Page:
California got impatient. Now it tops New York for most coronavirus cases
California recorded some of the first COVID-19 cases in America and the country’s first known death, in what would become a worldwide pandemic. It responded with the nation’s initial stay-at-home order. Now, the Golden State claims another dubious distinction: more confirmed coronavirus cases than any other state.
California passed New York for that record Wednesday morning, reaching more than 409,000 cases and eclipsing New York’s 408,886, according to the Coronavirus Resource Center at Johns Hopkins University.
California is No. 1 in part because it is the most populous state but also because millions of residents have been unwilling, or unable, to practice the social distancing and mask-wearing that public health experts say are the best measures to keep SARS-CoV-2 somewhat in check.
“I think we started to exit shelter-in-place sometime around Memorial Day both emotionally and physically. And we are paying the price for that,” said Nicholas Jewell, a biostatistics authority at U.C. Berkeley. “It’s like we should be tip-toeing out on the ice. What we did, instead, was all run out on the ice, some not too cautiously. And a lot of people fell through the ice.”
It wasn’t so long ago that New York Gov. Andrew Cuomo was being pummeled for his state’s slow response to the pandemic, while California seemed to have dodged disaster with its early action.
But the tables have turned and the disease’s onward march here showed no sign of slowing Wednesday, as Gov. Gavin Newsom reported that 12,807 cases had been logged in the previous 24 hours. That marked a new record high for California and pushed the pandemic total to 413,576.
“It’s just another reminder,” Newsom said, “of the magnitude of impact that this virus continues to have.”
Though it passed New York in the total number afflicted, California (at nearly 40 million residents, more than double the population of the Empire State) has tallied just over 8,000 deaths from COVID-19, less than a third the death toll in New York.
As in other states, som e of California’s biggest outbreaks have been in elder care facilities, prisons and meatpacking plants. But the disease has spread to places without such confined spaces, such as Mono County, where restaurant workers have been among the most commonly afflicted.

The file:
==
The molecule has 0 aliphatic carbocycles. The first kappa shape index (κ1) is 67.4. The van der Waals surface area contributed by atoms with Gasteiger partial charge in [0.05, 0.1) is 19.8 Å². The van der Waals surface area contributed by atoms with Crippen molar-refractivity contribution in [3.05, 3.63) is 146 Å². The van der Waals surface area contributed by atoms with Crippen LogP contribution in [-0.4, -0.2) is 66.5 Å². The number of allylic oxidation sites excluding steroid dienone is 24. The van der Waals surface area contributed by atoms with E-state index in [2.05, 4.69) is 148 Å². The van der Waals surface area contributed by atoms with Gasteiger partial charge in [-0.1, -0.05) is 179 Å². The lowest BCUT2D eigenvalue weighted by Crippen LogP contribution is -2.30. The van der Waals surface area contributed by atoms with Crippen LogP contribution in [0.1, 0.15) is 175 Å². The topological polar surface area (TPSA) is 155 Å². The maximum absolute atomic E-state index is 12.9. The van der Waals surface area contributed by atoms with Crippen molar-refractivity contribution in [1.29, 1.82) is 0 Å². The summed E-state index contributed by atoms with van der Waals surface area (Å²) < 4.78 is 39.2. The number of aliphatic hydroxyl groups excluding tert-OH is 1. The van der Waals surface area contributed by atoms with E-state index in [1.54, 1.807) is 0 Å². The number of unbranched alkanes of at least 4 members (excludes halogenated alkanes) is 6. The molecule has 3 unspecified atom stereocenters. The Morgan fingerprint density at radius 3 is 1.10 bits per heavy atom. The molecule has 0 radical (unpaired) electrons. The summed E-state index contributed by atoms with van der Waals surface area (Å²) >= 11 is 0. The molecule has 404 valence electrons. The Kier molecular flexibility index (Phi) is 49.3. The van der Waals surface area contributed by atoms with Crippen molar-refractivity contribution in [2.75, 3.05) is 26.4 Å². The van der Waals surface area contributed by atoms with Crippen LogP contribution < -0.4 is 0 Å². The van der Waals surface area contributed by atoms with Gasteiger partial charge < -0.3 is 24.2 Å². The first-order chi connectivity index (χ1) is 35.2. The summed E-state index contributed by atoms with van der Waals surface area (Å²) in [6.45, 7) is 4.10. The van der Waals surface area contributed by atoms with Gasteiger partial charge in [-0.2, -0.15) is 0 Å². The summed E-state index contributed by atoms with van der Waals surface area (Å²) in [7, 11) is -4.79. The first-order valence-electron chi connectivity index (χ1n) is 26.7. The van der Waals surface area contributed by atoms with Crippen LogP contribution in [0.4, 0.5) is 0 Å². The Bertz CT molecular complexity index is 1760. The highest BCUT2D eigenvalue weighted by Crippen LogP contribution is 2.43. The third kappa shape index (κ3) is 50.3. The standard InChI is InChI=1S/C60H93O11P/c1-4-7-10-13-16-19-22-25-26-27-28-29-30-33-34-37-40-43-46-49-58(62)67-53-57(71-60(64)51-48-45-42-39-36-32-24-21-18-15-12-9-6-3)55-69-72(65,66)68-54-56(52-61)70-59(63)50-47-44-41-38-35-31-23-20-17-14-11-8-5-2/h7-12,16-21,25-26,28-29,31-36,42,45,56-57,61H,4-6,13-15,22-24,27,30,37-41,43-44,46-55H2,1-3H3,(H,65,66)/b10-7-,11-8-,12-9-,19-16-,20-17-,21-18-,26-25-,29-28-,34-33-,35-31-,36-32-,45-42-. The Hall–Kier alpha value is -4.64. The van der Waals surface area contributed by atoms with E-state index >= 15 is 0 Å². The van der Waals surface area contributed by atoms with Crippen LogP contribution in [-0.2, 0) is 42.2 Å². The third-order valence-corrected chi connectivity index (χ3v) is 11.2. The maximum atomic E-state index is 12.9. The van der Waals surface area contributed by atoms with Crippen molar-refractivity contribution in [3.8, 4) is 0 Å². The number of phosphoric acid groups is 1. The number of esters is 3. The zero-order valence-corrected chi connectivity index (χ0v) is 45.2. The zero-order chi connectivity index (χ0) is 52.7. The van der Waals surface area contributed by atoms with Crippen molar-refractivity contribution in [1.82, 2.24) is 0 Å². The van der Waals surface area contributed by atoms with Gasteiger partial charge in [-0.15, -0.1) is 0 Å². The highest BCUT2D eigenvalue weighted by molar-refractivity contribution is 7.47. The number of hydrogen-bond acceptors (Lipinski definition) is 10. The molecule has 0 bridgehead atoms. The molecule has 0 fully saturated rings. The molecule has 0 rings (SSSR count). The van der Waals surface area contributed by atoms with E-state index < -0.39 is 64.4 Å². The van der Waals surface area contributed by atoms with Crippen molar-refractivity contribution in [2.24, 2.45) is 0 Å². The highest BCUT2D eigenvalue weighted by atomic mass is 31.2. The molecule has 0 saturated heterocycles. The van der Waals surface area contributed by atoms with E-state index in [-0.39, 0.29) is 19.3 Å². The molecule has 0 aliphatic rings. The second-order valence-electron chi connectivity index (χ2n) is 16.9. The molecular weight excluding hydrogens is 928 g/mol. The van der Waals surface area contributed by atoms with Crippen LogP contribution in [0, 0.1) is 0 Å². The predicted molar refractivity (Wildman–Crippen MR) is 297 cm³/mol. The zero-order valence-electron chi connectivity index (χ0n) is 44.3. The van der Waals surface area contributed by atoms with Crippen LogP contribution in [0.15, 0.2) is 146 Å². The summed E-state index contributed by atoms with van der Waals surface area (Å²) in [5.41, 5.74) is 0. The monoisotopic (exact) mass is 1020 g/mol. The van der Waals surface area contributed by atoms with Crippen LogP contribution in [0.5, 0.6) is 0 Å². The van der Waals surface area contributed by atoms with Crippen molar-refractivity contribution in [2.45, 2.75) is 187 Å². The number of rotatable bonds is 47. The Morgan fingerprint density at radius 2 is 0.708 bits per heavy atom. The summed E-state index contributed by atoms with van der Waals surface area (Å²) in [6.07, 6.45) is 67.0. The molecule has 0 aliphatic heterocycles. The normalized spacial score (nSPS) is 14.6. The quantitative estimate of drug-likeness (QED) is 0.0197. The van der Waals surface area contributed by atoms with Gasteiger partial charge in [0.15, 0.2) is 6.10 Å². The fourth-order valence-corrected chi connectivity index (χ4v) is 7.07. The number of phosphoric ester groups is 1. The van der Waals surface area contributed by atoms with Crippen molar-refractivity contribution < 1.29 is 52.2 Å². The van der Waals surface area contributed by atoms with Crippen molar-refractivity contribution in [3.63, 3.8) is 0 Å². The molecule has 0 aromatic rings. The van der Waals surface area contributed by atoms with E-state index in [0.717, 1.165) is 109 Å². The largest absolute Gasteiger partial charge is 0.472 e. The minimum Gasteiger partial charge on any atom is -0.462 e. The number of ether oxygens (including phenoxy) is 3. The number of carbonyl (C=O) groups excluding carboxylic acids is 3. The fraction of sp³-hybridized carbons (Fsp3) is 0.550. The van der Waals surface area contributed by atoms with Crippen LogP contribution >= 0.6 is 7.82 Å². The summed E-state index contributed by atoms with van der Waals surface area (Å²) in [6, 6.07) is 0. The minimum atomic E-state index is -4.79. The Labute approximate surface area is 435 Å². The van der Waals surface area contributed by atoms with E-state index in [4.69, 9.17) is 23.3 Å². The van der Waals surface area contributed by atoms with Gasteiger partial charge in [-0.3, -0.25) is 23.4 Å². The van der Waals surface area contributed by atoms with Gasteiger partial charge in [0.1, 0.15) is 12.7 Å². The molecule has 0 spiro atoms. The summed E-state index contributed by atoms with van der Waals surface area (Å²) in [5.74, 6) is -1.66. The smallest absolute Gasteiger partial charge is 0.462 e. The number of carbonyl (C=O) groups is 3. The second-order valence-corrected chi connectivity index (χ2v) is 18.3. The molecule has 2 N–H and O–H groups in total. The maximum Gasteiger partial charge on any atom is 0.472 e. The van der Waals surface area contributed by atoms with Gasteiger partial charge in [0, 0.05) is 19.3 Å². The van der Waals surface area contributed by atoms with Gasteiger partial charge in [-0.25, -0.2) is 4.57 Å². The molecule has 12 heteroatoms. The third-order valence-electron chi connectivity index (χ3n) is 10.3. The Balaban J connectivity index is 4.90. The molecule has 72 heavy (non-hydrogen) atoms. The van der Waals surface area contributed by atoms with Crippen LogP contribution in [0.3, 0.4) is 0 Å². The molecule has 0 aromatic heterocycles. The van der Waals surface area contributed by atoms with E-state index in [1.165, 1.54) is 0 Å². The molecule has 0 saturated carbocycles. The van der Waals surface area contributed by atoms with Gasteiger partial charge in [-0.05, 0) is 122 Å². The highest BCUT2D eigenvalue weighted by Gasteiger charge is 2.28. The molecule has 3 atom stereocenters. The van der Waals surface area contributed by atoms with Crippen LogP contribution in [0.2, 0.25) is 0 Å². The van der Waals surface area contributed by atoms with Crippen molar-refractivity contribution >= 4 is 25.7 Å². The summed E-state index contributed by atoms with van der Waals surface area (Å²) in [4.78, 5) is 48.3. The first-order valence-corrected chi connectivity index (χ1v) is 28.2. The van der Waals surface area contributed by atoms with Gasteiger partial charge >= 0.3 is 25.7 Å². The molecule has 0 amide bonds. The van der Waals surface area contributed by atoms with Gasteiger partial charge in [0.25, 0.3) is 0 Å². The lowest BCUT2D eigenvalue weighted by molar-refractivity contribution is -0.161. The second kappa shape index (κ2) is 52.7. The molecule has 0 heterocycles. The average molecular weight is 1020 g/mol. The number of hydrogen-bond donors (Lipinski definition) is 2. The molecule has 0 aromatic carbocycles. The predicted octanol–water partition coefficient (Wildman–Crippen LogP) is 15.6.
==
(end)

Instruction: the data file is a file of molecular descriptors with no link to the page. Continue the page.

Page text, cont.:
New York City saw intensive-care wards overwhelmed and morgues deluged with bodies, as fatalities spiked at about 800 a day. Those scenes of suffering continue to epitomize the threat from the novel respiratory illness in America. Even with recent increases, California has not seen its intensive care system overwhelmed. The deadliest day for COVID-19 came on July 8, when 149 people died.
New York’s spring crisis should remain a cautionary tale for Californians, said Dr. Grant Colfax, director of public health for San Francisco. He said the emergency in New York revealed “how bad the pandemic can get and how rapidly it can get bad.” It should also put the Golden State on notice that even a sophisticated, well-financed healthcare system can become overwhelmed.
If the cases in the Bay Area continue to rise, “it is plausible we could get in the New York situation in the late summer or fall,” Colfax said.
But New York’s experience also confirms that upticks in COVID-19 can be reversed with a concerted public effort. “I just hope we can do that before a massive surge,” Colfax said. “New York unfortunately had to do that after a massive surge.”
New York’s pandemic storm appeared to come with one silver lining, compelling New Yorkers to “make a more dramatic and sustained change in behavior,” said Dr. Geoffrey Leung, ambulatory medical director of Riverside University Health System in the Inland Empire.
“In New York, everyone knew someone who had COVID,” Leung added, while many Californians still know of the disease only secondhand and thus lack “the emotional driver they had in New York.”
Leung said the Riverside health system has had to expand its intensive care capacity from 36 to 54 beds because of the influx of patients. Physical space is easier to provide than the emotional resilience of healthcare workers, several physicians said.
“The concrete that makes a hospital won’t wear down. But humans wear down,” said Dr. Armand Dorian, chief medical officer at USC Verdugo Hills Hospital. “My most difficult commodity to maintain is my front-line workers. How are we going to replenish these people or give them a break? That’s an issue we don’t discuss enough.”
Climbing hospitalization numbers represent one of the “downstream” impacts of increasing infections. They reached a new high this week — with 7,170 hospitalized statewide as of Tuesday. More than 2,000 of those patients occupied intensive care beds, according to the state Department of Public Health.
The death toll also continues to climb, with 674 fatalities for the week that ended Monday, the highest seven-day total to date. That number broke the record set in the previous week, when 640 died. The week before that, COVID-19 deaths numbered 474.